Battle Over ‘The War Room’ Domain Name Ends in Favor of Respondent

In a recent dispute over the domain name, things took an unexpected turn as the panel’s decision favored the Respondent. The case revolved around a clash between the Complainant, who claimed common law rights to ‘THE WAR ROOM’ trademark, and the Respondent, who argued that they registered and used the domain name in good faith. Let’s dive into the background, key facts, and the panel’s decision to uncover the details of this intriguing case.


The Complainant asserted its rights to ‘THE WAR ROOM’ trademark and a design mark associated with a collaborative trading platform and related products. They claimed to have used these marks since March 2019 and provided supporting evidence in the form of exhibits and a declaration from an associate publisher. On the other side, the Respondent argued that the Complainant failed to provide persuasive evidence to establish common law rights in the domain name. They also contended that the registration was made in good faith and that the Complainant did not meet the requirements for proving bad faith under the policy.

Key Facts:

  1. The Complainant asserted common law rights to ‘THE WAR ROOM’ trademark and provided evidence of its use since March 2019.
  2. The Respondent disputed the Complainant’s claims, stating that they registered the domain name in good faith.
  3. The Complainant’s evidence included sales data, promotional expenses, subscription metrics, and earnings.
  4. The Respondent argued that the Complainant’s evidence was inconclusive and unsupported.
  5. The panel noted that ‘THE WAR ROOM’ is a generic and descriptive mark, requiring strong evidence to establish secondary meaning.

Panel’s Decision:

The panel, led by Mr. Calvin A. Hamilton, carefully evaluated the evidence presented by both parties. While acknowledging that some of the Complainant’s customers might associate ‘THE WAR ROOM’ with their products, the panel found the evidence less than persuasive. They also observed that the mark contained generic and descriptive words, which demand substantial proof of secondary meaning.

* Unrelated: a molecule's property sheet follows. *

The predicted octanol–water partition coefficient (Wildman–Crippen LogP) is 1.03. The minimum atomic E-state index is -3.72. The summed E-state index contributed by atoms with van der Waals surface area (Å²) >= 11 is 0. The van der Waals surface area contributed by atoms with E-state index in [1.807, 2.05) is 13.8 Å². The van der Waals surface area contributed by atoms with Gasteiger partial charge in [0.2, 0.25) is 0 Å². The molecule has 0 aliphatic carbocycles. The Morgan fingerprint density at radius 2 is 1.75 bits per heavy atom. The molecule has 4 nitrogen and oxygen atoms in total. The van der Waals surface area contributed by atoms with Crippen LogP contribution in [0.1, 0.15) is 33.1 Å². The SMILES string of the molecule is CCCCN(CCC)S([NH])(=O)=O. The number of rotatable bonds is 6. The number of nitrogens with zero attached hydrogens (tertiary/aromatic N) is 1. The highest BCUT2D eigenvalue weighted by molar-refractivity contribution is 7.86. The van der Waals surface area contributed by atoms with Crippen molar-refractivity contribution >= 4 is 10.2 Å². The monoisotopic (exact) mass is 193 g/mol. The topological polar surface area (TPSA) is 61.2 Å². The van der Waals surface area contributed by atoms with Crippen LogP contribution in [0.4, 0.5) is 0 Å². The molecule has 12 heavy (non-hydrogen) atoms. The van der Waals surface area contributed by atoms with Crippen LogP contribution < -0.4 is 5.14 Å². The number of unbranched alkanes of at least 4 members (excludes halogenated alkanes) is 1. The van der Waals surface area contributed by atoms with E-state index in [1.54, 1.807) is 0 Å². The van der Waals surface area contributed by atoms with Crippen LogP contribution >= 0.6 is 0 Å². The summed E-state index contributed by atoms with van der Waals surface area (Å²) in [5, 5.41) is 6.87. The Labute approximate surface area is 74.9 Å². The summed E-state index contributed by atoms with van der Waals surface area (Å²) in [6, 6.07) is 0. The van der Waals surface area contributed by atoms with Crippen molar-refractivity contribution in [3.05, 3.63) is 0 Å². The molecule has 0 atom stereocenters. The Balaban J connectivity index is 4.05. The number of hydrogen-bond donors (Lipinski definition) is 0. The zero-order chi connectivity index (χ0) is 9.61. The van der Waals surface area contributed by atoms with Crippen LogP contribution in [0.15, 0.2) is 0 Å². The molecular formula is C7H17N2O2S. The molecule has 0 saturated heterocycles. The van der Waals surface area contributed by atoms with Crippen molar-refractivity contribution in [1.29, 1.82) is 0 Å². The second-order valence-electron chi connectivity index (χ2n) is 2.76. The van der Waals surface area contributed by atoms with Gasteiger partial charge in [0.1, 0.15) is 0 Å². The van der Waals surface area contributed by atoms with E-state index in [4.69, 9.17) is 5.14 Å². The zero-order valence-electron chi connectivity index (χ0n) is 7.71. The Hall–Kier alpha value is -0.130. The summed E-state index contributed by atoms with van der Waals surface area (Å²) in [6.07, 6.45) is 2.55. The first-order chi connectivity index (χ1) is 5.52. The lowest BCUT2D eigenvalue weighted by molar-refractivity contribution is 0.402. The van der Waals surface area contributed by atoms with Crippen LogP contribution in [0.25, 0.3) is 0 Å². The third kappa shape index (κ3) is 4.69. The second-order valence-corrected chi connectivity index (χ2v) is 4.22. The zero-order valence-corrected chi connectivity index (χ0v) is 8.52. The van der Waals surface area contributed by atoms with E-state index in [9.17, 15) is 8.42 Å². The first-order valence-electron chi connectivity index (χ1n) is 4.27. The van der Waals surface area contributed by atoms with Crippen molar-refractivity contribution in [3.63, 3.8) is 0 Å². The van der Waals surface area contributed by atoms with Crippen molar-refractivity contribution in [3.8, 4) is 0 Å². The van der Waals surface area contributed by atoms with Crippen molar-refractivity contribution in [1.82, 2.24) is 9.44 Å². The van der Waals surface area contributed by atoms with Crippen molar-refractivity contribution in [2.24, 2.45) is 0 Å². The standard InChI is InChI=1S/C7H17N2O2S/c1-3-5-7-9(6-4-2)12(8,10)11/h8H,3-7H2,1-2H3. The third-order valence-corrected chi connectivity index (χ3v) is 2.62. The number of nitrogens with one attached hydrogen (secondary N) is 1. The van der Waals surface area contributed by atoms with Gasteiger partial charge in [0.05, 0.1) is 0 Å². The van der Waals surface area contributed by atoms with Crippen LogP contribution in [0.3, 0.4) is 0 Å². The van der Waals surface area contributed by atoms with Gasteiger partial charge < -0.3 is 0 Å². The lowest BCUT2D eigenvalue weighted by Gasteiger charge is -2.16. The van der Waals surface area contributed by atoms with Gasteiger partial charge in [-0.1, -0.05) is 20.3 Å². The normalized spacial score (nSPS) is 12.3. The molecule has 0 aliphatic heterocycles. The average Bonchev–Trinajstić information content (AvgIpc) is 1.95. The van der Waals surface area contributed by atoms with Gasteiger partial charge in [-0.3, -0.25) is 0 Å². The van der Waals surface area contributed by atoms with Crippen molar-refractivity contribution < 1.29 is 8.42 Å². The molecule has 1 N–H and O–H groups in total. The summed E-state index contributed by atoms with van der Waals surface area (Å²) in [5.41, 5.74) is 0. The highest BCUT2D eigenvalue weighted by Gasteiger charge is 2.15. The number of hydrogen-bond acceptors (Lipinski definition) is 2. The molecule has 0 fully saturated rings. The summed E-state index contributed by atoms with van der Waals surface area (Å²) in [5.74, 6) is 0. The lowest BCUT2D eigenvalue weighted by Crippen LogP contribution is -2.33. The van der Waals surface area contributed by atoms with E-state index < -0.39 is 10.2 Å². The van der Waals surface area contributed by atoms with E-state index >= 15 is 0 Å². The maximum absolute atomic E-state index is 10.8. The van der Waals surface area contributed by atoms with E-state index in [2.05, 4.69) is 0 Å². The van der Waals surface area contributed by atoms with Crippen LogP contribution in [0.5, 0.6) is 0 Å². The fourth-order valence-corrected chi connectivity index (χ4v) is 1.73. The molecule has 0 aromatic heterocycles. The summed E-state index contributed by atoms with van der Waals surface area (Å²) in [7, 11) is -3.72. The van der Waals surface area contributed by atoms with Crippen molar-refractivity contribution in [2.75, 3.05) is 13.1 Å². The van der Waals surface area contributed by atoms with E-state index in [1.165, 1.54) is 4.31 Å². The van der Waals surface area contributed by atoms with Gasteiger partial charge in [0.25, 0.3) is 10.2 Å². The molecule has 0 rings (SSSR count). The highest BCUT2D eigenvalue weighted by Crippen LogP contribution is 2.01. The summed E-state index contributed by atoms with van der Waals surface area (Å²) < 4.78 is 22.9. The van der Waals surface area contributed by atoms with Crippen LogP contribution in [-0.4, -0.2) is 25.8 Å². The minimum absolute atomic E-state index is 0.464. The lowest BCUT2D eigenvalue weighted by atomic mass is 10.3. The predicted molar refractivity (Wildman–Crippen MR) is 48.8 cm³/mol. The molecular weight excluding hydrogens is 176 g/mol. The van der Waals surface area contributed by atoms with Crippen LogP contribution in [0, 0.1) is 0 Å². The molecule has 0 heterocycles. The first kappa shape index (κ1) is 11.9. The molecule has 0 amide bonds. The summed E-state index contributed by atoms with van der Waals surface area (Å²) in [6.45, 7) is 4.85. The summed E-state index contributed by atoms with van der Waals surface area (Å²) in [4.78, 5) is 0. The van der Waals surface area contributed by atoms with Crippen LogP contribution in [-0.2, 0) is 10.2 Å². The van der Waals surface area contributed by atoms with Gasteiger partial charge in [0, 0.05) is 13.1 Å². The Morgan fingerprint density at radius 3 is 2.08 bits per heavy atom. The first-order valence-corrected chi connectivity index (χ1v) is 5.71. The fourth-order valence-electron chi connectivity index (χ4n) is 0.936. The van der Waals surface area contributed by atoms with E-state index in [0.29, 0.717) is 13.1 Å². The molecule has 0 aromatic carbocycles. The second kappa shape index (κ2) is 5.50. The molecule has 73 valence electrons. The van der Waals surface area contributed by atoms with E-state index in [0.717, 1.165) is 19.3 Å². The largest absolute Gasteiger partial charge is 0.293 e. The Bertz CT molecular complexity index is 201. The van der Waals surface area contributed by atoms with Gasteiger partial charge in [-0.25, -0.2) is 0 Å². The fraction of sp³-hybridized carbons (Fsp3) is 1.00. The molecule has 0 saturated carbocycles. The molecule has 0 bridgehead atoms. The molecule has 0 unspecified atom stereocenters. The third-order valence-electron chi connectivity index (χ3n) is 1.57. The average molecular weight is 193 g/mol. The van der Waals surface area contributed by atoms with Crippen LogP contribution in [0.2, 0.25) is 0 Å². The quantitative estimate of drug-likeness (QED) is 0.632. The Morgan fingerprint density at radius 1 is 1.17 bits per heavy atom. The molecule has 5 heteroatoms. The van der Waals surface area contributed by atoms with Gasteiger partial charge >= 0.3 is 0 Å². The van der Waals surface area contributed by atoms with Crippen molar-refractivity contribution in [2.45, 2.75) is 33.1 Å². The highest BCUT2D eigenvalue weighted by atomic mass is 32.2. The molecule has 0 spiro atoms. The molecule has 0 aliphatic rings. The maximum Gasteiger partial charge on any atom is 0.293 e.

The panel was swayed by a discussion between the Complainant and the United States Patent and Trademark Office (USPTO), where the Complainant recognized that ‘The War Room’ existed in a crowded field of similar marks, entitling it to narrower protection. A quick internet search revealed various websites using the same moniker, indicating a lack of exclusive use and insufficient distinctiveness.

Ultimately, the panel concluded that the Complainant had not provided the necessary evidence to establish secondary meaning for ‘The War Room’ and failed to prove its association with the Complainant. Consequently, the panel denied the complaint, ruling in favor of the Respondent.


In a dispute over the domain name, the Complainant’s claim to ‘THE WAR ROOM’ trademark did not hold up under scrutiny. The panel’s decision, led by Mr. Calvin A. Hamilton, emphasized the need for strong evidence when dealing with generic and descriptive marks. This case serves as a reminder that establishing secondary meaning and exclusive rights in a crowded field of trademarks requires a compelling case, which the Complainant failed to make. The domain name dispute ended with a surprising outcome, demonstrating the importance of comprehensive evidence in trademark-related disputes.

Read the full case here:


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